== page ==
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Estella's Wedding plate

This photograph of Estella's wedding is on a china plate. Estella and her husband, Miguel Basa Pangelinan, are center. Her mother and father stand on either side.


“Our weddings are elaborate,” Ben says. “I remember that if you were to marry a local Tanapag girl, that the man would come and ask permission to talk to the lady, and the parents of that lady will tell the man how long he can stay. Sometimes they give him what they call plasu, it’s a time frame for the man to bring his parents to ask permission for marriage. It’s a Spanish word. And sometimes they give them five years, two years, and then this man who wants to marry this lady would bring either his godfather, mother, father, uncle, all those influential members of the family would come and sit down with influential family members of the bride-to-be, and discuss the marriage of the couple.

"That’s very influential in the Chamorro custom. The Carolinians don’t do that. As a matter of fact, in my understanding, Carolinians didn’t get married per se, they just stayed together and had children. The Chamorros go through this ritual, a very rigorous ritual."



“The dowry , which we call a’ok, comes into the picture. The man’s family would pledge cows, they would pledge pigs. And usually the man’s family would buy the wedding gown. Including the wedding ring. There are times when both of them would contribute for their party, and I tell you this is a big party. They invite almost all of the people in the village.

"But everybody helps also. The whole village. Some family members from other villages in the island, they would be there, too, and everybody helps. But it’s not like the fiesta where the entire island’s invited. This is only members of the family, relatives, cousins out there somewhere."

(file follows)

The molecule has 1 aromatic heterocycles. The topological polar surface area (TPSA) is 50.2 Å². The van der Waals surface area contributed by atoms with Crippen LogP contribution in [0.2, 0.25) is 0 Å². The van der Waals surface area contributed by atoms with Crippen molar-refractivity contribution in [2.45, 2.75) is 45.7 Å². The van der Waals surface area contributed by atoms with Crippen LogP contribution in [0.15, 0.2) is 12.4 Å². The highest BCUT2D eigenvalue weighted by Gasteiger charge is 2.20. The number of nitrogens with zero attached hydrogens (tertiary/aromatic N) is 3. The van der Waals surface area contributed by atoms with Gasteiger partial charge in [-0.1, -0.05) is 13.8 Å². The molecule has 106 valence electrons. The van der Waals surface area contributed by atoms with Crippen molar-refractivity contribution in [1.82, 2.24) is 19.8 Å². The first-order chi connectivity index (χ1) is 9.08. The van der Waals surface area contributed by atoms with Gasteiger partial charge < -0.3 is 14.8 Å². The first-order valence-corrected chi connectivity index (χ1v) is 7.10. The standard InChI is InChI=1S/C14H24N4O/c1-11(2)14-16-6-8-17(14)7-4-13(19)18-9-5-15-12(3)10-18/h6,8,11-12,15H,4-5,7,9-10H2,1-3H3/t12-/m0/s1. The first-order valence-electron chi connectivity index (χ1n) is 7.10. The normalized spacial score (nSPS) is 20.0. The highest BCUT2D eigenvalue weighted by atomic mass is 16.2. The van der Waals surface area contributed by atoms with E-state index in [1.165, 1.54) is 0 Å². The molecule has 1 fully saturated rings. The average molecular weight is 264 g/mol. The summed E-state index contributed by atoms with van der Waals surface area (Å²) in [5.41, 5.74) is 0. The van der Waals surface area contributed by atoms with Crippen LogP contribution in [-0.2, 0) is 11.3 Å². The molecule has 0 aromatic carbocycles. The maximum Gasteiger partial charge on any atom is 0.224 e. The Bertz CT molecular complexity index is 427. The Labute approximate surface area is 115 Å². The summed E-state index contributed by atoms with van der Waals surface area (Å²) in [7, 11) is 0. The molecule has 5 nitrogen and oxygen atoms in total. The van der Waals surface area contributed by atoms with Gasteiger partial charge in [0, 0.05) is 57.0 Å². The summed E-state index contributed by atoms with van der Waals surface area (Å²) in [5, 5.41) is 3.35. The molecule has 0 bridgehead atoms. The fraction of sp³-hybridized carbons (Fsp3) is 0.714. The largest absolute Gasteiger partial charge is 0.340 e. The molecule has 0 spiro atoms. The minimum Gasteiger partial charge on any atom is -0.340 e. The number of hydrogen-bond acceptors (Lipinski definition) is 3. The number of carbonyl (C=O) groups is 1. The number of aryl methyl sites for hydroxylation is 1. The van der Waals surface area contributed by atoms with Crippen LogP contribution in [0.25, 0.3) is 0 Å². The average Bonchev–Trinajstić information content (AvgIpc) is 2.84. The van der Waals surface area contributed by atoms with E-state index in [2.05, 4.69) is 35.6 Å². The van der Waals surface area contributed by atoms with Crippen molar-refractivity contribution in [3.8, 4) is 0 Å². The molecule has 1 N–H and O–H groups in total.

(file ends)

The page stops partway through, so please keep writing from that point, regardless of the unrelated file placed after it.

Looking from the front of the church. A large tent has been set up in the village for a social occasion such as a wedding.



“The party sometimes last three days. They have what they call the ‘night of the bride,’ called Komplimentu, and then the wedding and then thereafter more food for visitors from abroad or visitors from the other villages. There’s a lot of tuba. Tuba is the coconut toddy, the fermented one, and people get pretty drunk. That’s pretty much it. Things simmer down.

"The wedding ceremony was very unique in my upbringing. I find it to be a very interesting cultural practice. I didn’t know at that time, of course, that it was Spanish influence on our culture.

"Now it has changed tremendously. Now you get married, you go to church then you go to hotel. I don’t enjoy that anymore."



“According to our custom, when they know that I have a boyfriend, I cannot talk to him outside the house,” Estella explains. “He has to come inside the house and sit with me in the house, and while we are talking my mother would sit beside me. And you know you cannot do anything when your mom is sitting right beside you!

“During my time, when my husband came to ask permission for marriage, he brought his parents with him and his parents and our parents talk together. And then that’s when they set the time. They allowed time for me to get better because I was sick. So after I finished all of my medicine and I got better, that’s when they all came back again to ask when will be the marriage day.



“That’s the time that they set the date for us to go to see the priest. During that time you cannot marry right away. You have to wait for three calls at the church.”

“They make an announcement in church,” Ben adds, “that Stella and Migeul are getting married. ‘This is the second call.’ They make a public announcement.”

“Three times they make public announcements for us,” Estella continues. “That means three Sundays. We have to wait for three Sundays, and then the last one would be on Saturday, that’s the wedding, the wedding day. That’s called fandångo.”




Modern wedding dress at a shop on Saipan.